Good Vibrations: Leading-edge treatment for a life-limiting gastrointestinal (GI) disorder

Good Vibrations: Leading-edge treatment for a life-limiting gastrointestinal disorder

In 1992, while practicing in Memphis, Tennessee, Thomas Abell, MD, medical director at the Jewish Hospital GI Motility Clinic and professor of medicine at the University of Louisville, and his GI team developed a gastric electrical stimulation therapy, now called the Medtronic Enterra Therapy System. This innovative therapy is used to treat symptoms of gastroparesis, a stomach disorder affecting roughly 5 million Americans.

The condition results in slow digestion of food, which causes severe, chronic nausea and vomiting. The Food and Drug Administration (FDA) approved the therapy in 2000, eight years after the first system was implanted. Prior to the advent of the Enterra Therapy System, patients had limited and minimally effective treatment options, including dietary modifications, medications, tube feeding or surgery.

Electrifying Effects

Enterra Therapy works by emitting mild electrical pulses to stimulate the top portion of the stomach’s wall. Its high success rate offers new hope to patients suffering from gastroparesis symptoms.

“This device is a great option for patients who have tried other treatments but haven’t experienced improvement,” Dr. Abell said. “This new approach is highly effective — about 80 percent of patients experience a considerable improvement in their symptoms.”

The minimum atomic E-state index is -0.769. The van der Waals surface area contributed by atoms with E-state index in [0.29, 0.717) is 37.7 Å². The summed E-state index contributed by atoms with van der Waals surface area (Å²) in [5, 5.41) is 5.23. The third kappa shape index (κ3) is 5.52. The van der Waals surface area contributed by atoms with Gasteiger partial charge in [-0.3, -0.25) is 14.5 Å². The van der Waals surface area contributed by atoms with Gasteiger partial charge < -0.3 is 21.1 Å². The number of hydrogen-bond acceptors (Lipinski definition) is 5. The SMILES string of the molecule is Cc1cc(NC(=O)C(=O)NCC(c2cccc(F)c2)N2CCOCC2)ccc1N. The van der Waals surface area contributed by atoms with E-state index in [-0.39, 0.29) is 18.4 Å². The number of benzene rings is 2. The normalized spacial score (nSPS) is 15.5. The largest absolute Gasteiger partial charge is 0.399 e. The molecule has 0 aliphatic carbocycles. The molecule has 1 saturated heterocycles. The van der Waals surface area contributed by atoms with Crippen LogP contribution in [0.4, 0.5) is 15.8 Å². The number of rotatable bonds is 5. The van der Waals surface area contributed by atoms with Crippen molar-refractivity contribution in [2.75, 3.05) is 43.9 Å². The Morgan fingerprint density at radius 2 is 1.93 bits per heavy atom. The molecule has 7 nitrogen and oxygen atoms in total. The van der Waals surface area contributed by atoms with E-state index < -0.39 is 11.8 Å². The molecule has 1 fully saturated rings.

To provide more cost-efficient care, the Jewish Hospital GI Motility Clinic first offers patients a temporary Enterra device, placed outside the abdomen in an outpatient endoscopy lab, to see if their bodies respond to therapy and symptoms improve.

Watch the video below to hear Dr. Abell discuss Enterra Therapy

“We can usually tell within a week if the therapy is going to work for a patient,” Dr. Abell said. “If they respond well to the treatment, we surgically place a permanent device, which is inserted under the skin over the abdomen.”

Because the permanent device requires a surgical procedure, patients need several weeks to recover from the surgery before the device is activated.

“This therapy has been evolving greatly over the last 16 years since it was first approved by the FDA, and it holds great promise for patients who suffer from these symptoms, which can significantly impact quality of life,” Dr. Abell said. “We continue to see great success with this therapy, and look forward to seeing even more improvement as we learn more about this condition and similar GI illnesses.”

This article originally appeared in the 2017 Winter edition of One Health magazine. For more stories like this one, subscribe to One Health today.